Steroid Use May Boost Risk of Infections in Pregnant Women with Autoimmune Diseases
A recent study has linked high-dose steroid use with an increased risk of developing serious infections during pregnancy in women with autoimmune diseases, including lupus.
The study, “Risk of serious infections associated with use of immunosuppressive agents in pregnant women with autoimmune inflammatory conditions: cohort study,” was published in the journal The BMJ.
Certain autoimmune diseases such as systemic lupus erythematosus (SLE), rheumatoid arthritis, ankylosing spondylitis, psoriatic arthritis and inflammatory bowel disease, are more common in women than in men. Unfortunately, these diseases can affect women at all stages of their life, including pregnancy.
Pregnancy is considered to be a state of “altered immunologic response,” according to the researchers. As such, pregnant women who are taking immunosuppressive agents to treat autoimmune diseases may be at an increased risk of developing a severe infection.
In order to determine the risk of serious infections in pregnant patients taking immunosuppressive therapy, the researchers selected 4,961 pregnant women who had been treated for SLE, rheumatoid arthritis, psoriatic arthritis, ankylosing spondylitis or inflammatory bowel disease.
All patients in the study were treated with either high-dose steroids, non-biologic agents, or tumor necrosis factor (TNF) inhibitors.
Researchers found that 0.2% of the group (71 out of 4961 pregnant women) developed serious infections.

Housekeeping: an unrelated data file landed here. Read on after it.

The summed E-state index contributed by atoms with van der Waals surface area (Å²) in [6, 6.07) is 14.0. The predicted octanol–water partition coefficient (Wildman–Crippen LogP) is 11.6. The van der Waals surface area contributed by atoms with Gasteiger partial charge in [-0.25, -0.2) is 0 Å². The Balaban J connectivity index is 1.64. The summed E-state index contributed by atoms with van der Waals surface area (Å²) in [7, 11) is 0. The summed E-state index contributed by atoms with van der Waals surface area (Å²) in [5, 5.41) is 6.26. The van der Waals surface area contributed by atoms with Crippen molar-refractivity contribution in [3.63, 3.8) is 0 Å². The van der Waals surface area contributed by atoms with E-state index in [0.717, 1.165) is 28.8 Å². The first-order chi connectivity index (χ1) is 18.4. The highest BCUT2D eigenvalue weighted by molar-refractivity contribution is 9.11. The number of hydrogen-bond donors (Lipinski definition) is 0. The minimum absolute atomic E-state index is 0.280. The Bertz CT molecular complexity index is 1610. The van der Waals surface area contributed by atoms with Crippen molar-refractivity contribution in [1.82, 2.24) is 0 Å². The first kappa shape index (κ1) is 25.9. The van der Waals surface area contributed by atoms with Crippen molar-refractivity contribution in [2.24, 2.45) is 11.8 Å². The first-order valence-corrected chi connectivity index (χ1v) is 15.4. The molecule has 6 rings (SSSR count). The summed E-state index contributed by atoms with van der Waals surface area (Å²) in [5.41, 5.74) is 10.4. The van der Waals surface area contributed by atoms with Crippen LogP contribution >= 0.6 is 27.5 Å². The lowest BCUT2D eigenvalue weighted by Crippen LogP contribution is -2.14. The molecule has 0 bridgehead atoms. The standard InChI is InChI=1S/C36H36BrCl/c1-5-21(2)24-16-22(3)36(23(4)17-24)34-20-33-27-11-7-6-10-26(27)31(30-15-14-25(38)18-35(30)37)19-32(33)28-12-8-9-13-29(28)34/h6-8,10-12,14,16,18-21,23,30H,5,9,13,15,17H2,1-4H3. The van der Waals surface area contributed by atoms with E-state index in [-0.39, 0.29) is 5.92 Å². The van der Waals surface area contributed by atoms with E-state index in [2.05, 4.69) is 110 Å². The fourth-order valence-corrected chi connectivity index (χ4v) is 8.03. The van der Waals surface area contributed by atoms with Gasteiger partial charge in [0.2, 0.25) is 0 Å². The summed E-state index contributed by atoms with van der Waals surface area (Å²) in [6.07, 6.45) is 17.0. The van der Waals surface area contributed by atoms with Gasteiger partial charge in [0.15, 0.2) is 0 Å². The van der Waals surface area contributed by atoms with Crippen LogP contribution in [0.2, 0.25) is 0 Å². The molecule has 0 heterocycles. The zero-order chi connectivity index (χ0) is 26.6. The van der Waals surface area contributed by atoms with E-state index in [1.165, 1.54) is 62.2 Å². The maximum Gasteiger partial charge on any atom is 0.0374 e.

When comparing the risk of developing a serious infection among patients taking one of the three immunosuppressive drug classes, the team found no evidence of one drug class being particularly worse than the others.
However, researchers did find a “dose-response” relationship between high-dose steroid use and the risk of developing a serious infection. They noted that higher doses of steroids were associated with a higher risk of infection. Interestingly, the risk of developing a serious infection increased during the later months of pregnancy.
The researchers did acknowledge that this study focuses on pregnant patients taking immunosuppressive therapy for chronic autoimmune diseases. As such, their results are likely not generalizable to other populations, such as women at high risk of preterm delivery in whom the use of short courses of prenatal steroids have been proven beneficial.
“Findings from this large scale population based cohort study of pregnant women with systemic inflammatory conditions suggest that risk of serious infections is similar among users of steroids, non-biologics, and TNF inhibitors. However, the use of high dose steroids is an independent risk factor of serious infections in pregnancy.”
The researchers recommended that women receiving high-dose steroids during pregnancy should be closely monitored for any signs of serious infection.